Micro-Benchmarks can be used in addition to a profiler to find and fix problematic parts of your code. So, you can run a profiler to identify the problematic regions and then test those specific regions with micro-benchmarks.
Generally speaking, micro-benchmark frameworks (such as Caliper and JMH) are designed to prevent many of the common mistakes and make it easier to create meaningful benchmarks (as is described in the answer to this question). These are in many cases problems which don't occur in the same form when you're testing larger pieces of code; therefore it makes sense to keep micro-benchmarks small. (That's why they're called micro-benchmarks after all.)
Some things I've come up with are the following.
- if you've found a bottleneck and you may have a better solution
- if you're comparing several technologies which can do the same job (e.g. xml parsers) and want to know which one is fastest before using them in your real code
- if you have nothing else to improve about your code
- if the code has time wise unreliable outside dependencies (e.g. it talks over a network)
- if the measured piece of code won't be called very often (or if you're unsure) unless your application is REALLY time sensitive.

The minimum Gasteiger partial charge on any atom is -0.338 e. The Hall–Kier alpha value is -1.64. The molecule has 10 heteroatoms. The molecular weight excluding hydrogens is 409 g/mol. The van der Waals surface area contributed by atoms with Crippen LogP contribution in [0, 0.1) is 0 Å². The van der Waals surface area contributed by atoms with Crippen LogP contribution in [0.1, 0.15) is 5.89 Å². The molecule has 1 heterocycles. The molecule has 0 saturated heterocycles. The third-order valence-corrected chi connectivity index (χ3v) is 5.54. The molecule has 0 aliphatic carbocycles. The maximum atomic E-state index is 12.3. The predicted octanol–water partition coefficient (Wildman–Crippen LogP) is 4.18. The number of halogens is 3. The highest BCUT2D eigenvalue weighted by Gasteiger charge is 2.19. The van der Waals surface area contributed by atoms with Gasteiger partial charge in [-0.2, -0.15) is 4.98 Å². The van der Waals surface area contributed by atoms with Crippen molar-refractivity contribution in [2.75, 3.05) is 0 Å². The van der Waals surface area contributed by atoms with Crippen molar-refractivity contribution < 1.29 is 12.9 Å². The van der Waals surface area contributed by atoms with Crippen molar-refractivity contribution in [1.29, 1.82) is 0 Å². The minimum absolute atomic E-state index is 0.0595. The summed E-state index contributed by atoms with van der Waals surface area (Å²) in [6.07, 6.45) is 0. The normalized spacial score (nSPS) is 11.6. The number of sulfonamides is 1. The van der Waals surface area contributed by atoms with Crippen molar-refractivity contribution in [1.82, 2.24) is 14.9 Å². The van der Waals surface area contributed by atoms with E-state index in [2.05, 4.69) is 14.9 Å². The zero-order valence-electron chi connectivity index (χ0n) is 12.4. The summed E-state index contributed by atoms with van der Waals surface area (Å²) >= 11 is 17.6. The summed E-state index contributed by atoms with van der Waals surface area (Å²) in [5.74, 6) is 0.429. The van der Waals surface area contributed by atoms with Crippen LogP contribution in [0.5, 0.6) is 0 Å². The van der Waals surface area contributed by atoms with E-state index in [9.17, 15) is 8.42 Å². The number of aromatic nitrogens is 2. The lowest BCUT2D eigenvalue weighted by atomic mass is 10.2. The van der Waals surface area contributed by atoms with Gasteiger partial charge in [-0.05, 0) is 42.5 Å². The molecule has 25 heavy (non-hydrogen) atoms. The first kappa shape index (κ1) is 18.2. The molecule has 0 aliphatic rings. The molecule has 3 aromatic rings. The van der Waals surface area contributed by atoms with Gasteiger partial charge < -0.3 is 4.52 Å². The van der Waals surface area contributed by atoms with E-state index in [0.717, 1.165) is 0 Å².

(= If you rarely run a piece of code, don't try optimize it. It probably won't be worth the time.)
- if the operation will take longer than a few milliseconds to complete
- just because your boss, manager or someone else who is in charge thinks that it's a good idea to do so
Also, while some people run micro-benchmarks regularly (as you would run unit tests), since I use them only to analyze problems I already know about (thanks to the profiler), these benchmarks are not something I'll need to run very often. There may be situations in which this would make sense (and if you know of one, please comment!) but that would probably be a totally different way of using such tools.